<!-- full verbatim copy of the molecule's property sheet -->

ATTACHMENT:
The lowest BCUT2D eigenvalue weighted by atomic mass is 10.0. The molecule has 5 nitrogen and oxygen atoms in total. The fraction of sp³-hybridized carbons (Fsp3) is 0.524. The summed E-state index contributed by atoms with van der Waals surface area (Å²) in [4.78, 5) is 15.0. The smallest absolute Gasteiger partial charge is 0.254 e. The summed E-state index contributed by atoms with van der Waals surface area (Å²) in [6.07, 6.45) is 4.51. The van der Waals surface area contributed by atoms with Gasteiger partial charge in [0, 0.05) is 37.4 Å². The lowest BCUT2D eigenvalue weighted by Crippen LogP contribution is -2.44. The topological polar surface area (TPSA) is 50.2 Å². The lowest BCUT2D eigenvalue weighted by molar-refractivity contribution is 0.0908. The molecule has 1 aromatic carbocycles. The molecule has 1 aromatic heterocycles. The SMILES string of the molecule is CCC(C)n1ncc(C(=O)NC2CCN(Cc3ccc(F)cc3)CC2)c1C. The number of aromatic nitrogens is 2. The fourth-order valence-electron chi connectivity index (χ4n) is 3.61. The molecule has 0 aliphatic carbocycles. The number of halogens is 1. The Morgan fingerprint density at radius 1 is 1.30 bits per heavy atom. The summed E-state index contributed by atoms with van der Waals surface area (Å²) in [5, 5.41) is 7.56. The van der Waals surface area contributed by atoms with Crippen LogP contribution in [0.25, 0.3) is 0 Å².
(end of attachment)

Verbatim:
The lowest BCUT2D eigenvalue weighted by atomic mass is 10.0. The molecule has 5 nitrogen and oxygen atoms in total. The fraction of sp³-hybridized carbons (Fsp3) is 0.524. The summed E-state index contributed by atoms with van der Waals surface area (Å²) in [4.78, 5) is 15.0. The smallest absolute Gasteiger partial charge is 0.254 e. The summed E-state index contributed by atoms with van der Waals surface area (Å²) in [6.07, 6.45) is 4.51. The van der Waals surface area contributed by atoms with Gasteiger partial charge in [0, 0.05) is 37.4 Å². The lowest BCUT2D eigenvalue weighted by Crippen LogP contribution is -2.44. The topological polar surface area (TPSA) is 50.2 Å². The lowest BCUT2D eigenvalue weighted by molar-refractivity contribution is 0.0908. The molecule has 1 aromatic carbocycles. The molecule has 1 aromatic heterocycles. The SMILES string of the molecule is CCC(C)n1ncc(C(=O)NC2CCN(Cc3ccc(F)cc3)CC2)c1C. The number of aromatic nitrogens is 2. The fourth-order valence-electron chi connectivity index (χ4n) is 3.61. The molecule has 0 aliphatic carbocycles. The number of halogens is 1. The Morgan fingerprint density at radius 1 is 1.30 bits per heavy atom. The summed E-state index contributed by atoms with van der Waals surface area (Å²) in [5, 5.41) is 7.56. The van der Waals surface area contributed by atoms with Crippen LogP contribution in [0.25, 0.3) is 0 Å².